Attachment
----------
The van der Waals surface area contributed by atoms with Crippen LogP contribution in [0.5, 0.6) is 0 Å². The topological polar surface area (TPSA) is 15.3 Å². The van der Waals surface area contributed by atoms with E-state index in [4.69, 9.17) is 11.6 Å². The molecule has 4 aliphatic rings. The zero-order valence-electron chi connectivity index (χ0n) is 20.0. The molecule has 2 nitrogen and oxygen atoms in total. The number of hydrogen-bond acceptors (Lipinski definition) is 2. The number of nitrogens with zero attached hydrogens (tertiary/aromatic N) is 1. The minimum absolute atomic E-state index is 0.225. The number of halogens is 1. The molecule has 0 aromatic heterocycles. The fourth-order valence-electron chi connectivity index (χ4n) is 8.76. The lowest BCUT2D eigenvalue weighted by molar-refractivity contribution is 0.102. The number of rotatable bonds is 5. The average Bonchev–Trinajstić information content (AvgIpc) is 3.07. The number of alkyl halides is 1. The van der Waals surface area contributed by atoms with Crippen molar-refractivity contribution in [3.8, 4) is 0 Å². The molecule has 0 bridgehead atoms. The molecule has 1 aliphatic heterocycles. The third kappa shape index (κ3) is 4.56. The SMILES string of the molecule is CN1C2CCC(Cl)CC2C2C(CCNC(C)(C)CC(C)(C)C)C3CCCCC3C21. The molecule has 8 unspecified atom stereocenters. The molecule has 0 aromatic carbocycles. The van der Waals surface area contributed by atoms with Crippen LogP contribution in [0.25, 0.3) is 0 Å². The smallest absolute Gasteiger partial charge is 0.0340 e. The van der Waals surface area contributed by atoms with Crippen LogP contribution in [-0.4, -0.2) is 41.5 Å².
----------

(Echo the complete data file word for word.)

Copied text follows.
The van der Waals surface area contributed by atoms with Crippen LogP contribution in [0.5, 0.6) is 0 Å². The topological polar surface area (TPSA) is 15.3 Å². The van der Waals surface area contributed by atoms with E-state index in [4.69, 9.17) is 11.6 Å². The molecule has 4 aliphatic rings. The zero-order valence-electron chi connectivity index (χ0n) is 20.0. The molecule has 2 nitrogen and oxygen atoms in total. The number of hydrogen-bond acceptors (Lipinski definition) is 2. The number of nitrogens with zero attached hydrogens (tertiary/aromatic N) is 1. The minimum absolute atomic E-state index is 0.225. The number of halogens is 1. The molecule has 0 aromatic heterocycles. The fourth-order valence-electron chi connectivity index (χ4n) is 8.76. The lowest BCUT2D eigenvalue weighted by molar-refractivity contribution is 0.102. The number of rotatable bonds is 5. The average Bonchev–Trinajstić information content (AvgIpc) is 3.07. The number of alkyl halides is 1. The van der Waals surface area contributed by atoms with Crippen molar-refractivity contribution in [3.8, 4) is 0 Å². The molecule has 0 bridgehead atoms. The molecule has 1 aliphatic heterocycles. The third kappa shape index (κ3) is 4.56. The SMILES string of the molecule is CN1C2CCC(Cl)CC2C2C(CCNC(C)(C)CC(C)(C)C)C3CCCCC3C21. The molecule has 8 unspecified atom stereocenters. The molecule has 0 aromatic carbocycles. The van der Waals surface area contributed by atoms with Crippen LogP contribution in [0.25, 0.3) is 0 Å². The smallest absolute Gasteiger partial charge is 0.0340 e. The van der Waals surface area contributed by atoms with Crippen LogP contribution in [-0.4, -0.2) is 41.5 Å².